3.  Dialogues with too much information can grate on the nerves. It becomes obvious that the author has made the dialogue a dumping ground for information overload. Add the information little by little. Let  readers get used to  first lot of information before the next lot is piled upon  them.

4. Overdoing of dialogue tags detract from the actual dialogues. Sometimes  “ she said,  he replied, ” are better than fancy dialogues tags which distract the readers’ attention from the actual dialogues.

5.  Whenever there is a dialogue between two people, dialogue tags can be done away with. The reader is intelligent and is capable of understanding which character is saying what.

6.   Dialogue should always be authentic and real. We should  do our research well to check for the authenticity of dialogues. We should check our dialogues against people : will a doctor talk like that, would a police inspector say this, will a teacher speak in this way, will a teenager use that word?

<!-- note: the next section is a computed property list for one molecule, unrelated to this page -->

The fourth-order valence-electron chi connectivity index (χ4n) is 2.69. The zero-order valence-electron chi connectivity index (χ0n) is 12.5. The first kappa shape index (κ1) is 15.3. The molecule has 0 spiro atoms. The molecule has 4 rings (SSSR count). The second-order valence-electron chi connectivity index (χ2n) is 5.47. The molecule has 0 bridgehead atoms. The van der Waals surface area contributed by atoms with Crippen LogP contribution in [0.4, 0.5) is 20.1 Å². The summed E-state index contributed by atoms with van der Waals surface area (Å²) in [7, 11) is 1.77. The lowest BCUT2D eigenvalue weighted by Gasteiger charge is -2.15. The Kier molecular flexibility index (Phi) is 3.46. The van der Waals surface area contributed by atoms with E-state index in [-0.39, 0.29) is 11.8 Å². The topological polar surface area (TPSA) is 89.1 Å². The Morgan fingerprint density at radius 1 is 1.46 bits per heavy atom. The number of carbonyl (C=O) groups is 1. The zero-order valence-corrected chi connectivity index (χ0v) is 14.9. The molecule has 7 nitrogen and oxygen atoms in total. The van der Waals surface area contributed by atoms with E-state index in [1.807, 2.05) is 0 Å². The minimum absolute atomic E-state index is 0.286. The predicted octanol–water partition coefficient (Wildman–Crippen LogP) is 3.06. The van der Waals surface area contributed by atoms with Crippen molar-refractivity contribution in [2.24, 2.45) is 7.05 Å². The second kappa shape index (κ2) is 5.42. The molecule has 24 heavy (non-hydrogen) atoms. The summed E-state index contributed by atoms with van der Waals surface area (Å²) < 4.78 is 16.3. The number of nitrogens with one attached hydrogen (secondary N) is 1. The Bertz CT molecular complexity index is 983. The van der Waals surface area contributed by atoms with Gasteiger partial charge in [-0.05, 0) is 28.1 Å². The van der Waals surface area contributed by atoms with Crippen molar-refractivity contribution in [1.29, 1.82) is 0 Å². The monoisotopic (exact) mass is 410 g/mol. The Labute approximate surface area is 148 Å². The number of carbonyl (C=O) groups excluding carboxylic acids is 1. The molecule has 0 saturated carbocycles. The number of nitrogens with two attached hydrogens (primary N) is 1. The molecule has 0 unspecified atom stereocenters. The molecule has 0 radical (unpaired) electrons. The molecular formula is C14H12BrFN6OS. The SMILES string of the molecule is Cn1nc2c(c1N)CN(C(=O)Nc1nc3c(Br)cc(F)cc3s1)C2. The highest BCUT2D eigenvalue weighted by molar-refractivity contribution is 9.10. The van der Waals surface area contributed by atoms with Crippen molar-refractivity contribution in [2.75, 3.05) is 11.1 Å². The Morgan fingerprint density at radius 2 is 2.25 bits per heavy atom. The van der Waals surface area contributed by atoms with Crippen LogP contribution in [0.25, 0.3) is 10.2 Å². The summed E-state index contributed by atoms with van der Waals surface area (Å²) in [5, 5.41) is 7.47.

7.   Dialogue should always be broken with action.  This way our readers will remember that our characters are real people engaging in some action.

8.   Slang, abuses  and stereotypes  must be given a shove.

9.   Dialogues should and must contribute to the plot.

10.  The purpose of the dialogue is to advance the story, flesh out the character and ofcourse provide the reader a welcome break from long descriptive paragraphs. And the dialogue should do all that.

11.  Dialogues should suit the occasion and  the scene.

12.  Dialogues  can identify characters. It would be fun to make certain characters speak in   a certain way. That way  dialogues become personalized like  badges for the characters.

I love to write the dialogues. For me it’s the fun part of my manuscripts.  I am guilty of  overdoing on  dialogue tags ( I hate to repeat a dialogue tag, I prefer to add variety) and I am sure my  long dialogues must be driving my editors crazy. What about you all?  How do you all tackle dialogues? Any dialogue guilts that you would like to admit?  

Friday, September 3, 2010

R.I.P Cliches

Cliches are an editor’s nightmare. Actually they are everyone’s nightmare. I  have nothing personal against clichés, but,  I really, really hate them. Whenever I come across the common cliches my hands itch to scratch them out.